Its official name is Mt. San Antonio, but everyone calls it Mt. Baldy for the lack of trees near the top of the peak.

The California Botanic Garden is just north of Pomona, providing a look at the native plants of Southern California.

Places to Avoid in Pomona

You will want to avoid the neighborhoods in Pomona unless you are visiting friends and relatives.

The neighborhoods are just so hit-or-miss about their safety.

Many online posters say the south side is very dangerous, while others say to avoid going north of I-10 and it’s a historically gang-ridden neighborhood.

Stay on main roads and avoid driving or walking around at night.

While many crimes here might be domestic or gang violence, you also don’t want to get caught up in a bad situation accidentally.

All crime rates are higher than the national and California average here.

There are prostitutes in town, and especially close to the Swap Meet area of town.

The museums are safe attractions and provide plenty of entertainment, but you’ll need to secure your car if you’re driving.

Lock the doors, roll up the windows, use an anti-theft safety device if you have one, and leave no belongings in plain sight.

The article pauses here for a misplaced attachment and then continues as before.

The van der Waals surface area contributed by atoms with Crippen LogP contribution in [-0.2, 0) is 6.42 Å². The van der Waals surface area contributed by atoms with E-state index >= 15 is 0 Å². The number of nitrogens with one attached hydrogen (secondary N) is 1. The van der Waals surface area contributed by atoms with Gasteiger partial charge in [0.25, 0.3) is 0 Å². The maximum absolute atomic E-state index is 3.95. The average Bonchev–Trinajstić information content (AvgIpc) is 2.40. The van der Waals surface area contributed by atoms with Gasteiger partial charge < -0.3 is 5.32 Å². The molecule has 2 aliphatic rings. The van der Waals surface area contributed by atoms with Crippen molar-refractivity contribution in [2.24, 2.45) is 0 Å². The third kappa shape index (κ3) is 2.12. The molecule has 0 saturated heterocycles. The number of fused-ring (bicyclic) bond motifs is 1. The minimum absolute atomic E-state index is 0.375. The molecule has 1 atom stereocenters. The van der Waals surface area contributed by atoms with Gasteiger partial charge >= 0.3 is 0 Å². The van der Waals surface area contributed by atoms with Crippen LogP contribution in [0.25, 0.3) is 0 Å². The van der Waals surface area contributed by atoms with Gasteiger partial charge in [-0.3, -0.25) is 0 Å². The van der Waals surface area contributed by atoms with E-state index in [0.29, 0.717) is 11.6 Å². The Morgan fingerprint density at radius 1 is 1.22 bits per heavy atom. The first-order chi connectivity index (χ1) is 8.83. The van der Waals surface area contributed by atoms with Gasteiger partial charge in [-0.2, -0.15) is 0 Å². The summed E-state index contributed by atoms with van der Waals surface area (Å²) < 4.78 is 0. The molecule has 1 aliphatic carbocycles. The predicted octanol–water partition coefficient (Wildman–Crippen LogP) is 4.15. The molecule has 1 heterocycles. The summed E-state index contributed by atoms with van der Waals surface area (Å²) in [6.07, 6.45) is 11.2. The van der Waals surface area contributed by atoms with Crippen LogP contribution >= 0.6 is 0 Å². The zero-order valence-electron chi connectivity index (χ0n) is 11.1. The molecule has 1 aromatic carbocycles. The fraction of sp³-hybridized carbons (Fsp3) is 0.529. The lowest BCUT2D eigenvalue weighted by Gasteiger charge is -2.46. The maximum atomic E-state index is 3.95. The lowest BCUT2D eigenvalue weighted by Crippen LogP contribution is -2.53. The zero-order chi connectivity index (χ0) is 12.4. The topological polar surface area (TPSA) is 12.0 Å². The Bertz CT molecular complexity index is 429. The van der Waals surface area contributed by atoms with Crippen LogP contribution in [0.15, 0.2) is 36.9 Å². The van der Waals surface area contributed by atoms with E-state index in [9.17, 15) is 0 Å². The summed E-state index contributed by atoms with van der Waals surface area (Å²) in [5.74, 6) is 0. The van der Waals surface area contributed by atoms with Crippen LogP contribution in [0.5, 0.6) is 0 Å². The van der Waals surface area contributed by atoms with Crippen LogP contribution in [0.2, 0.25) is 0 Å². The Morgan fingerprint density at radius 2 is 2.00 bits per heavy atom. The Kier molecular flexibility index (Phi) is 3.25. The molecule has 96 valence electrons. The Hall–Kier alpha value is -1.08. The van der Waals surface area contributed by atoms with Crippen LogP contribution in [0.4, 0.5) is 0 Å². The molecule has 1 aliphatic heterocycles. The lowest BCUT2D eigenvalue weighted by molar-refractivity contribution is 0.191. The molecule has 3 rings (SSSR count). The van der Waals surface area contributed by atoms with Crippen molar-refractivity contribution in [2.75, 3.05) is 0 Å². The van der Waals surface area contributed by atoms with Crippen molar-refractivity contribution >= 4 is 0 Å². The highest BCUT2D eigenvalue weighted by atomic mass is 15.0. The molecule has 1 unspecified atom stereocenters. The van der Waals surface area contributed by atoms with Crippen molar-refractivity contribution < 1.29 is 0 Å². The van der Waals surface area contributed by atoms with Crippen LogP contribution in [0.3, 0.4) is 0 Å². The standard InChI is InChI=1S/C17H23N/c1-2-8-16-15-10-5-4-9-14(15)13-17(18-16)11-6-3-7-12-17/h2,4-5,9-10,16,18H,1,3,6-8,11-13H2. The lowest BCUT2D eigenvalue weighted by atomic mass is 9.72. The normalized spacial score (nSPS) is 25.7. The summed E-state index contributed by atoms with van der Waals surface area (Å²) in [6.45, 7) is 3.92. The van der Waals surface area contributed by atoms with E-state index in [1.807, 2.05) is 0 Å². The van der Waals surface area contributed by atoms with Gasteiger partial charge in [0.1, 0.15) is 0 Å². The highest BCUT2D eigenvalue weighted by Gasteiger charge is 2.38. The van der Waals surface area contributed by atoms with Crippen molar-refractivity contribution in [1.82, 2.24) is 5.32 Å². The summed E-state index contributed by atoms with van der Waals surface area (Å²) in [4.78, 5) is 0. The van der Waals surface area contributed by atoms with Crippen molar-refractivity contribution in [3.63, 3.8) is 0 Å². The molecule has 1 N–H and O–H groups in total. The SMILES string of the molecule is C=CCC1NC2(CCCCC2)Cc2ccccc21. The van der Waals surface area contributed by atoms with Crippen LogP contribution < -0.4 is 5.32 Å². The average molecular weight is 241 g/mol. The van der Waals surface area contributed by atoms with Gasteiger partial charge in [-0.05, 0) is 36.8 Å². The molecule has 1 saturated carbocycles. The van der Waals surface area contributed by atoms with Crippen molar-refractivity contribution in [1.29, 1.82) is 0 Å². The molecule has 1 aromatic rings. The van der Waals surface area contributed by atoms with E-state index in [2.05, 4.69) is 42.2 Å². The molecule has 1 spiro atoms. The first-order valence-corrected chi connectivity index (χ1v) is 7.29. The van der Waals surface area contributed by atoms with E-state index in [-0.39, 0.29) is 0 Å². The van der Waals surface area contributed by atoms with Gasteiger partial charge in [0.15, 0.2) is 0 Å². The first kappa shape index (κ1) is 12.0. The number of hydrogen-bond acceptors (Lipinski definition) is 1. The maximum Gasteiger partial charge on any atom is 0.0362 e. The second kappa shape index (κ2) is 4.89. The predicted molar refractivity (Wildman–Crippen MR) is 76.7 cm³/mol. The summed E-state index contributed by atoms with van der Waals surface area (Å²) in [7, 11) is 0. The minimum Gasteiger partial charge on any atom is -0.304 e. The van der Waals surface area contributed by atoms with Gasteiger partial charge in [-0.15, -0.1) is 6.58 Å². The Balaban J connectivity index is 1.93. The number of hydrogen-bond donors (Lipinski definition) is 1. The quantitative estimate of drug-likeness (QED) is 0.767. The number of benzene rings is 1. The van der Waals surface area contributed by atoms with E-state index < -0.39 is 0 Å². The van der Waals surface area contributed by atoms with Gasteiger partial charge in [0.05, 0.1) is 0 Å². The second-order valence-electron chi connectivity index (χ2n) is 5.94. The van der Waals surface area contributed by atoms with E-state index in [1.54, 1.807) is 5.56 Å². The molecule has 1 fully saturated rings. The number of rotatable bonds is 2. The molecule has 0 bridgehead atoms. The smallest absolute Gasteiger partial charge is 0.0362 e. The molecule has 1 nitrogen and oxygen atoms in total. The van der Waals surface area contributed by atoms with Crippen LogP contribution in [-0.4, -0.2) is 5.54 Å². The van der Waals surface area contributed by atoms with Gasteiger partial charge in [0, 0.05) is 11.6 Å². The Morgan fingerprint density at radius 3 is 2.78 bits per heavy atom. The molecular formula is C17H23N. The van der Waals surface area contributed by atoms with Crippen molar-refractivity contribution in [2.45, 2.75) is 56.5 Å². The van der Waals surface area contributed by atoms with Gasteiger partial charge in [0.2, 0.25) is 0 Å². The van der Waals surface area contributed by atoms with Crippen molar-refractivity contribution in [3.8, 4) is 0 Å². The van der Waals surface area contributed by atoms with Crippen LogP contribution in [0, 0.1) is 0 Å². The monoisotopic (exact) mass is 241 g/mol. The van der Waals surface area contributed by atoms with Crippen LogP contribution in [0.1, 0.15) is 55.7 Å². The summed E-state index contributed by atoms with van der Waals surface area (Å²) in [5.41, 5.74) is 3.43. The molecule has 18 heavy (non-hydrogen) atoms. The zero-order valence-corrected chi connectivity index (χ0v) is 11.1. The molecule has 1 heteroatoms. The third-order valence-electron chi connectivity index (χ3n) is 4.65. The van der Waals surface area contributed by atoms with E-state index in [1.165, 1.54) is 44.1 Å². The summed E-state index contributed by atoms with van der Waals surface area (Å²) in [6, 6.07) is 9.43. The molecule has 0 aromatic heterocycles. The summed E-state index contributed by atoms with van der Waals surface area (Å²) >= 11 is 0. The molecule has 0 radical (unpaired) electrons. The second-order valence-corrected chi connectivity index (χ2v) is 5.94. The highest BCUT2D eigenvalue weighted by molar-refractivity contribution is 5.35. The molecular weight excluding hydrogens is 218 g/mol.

Even the GPS holder can be a target for thieves.

Safety Tips for Traveling to Pomona

  1. You’ll want to follow for constant updates on crime in Pomona. Also, follow the police department’s social media channels so you can stay on top of developing crimes in the community during your visit.
  2. Downtown Pomona has two designated police officers and a private security team. To reach police during a non-emergency, call (909)622-1241. If you want to reach Allied Security, call (888) 720-0007.
  3. Due to the potentially dangerous nature of this community, there is an FBI presence in town, as well as a task force for auto theft, and a dedicated district attorney to hold criminals accountable. You can feel comfortable knowing a lot is being done to keep the streets safer.
  4. Use caution when riding or walking, always cross the street at crosswalks, and wear a helmet when riding. 40 accidents in 2020 involved pedestrians or bicyclists. Always give pedestrians the right of way when you are in the car.
  5. Drive with windows rolled up and doors locked. You might be approached by a homeless person or a prostitute in Pomona. Avoid contact with them by keeping as many barriers between them and you.
  6. The Santa Ana winds in the latter part of the year can range from annoying to downright dangerous. These strong gusts funneled down from the mountains and through the valleys before hitting the ocean, can knock down trees and power lines.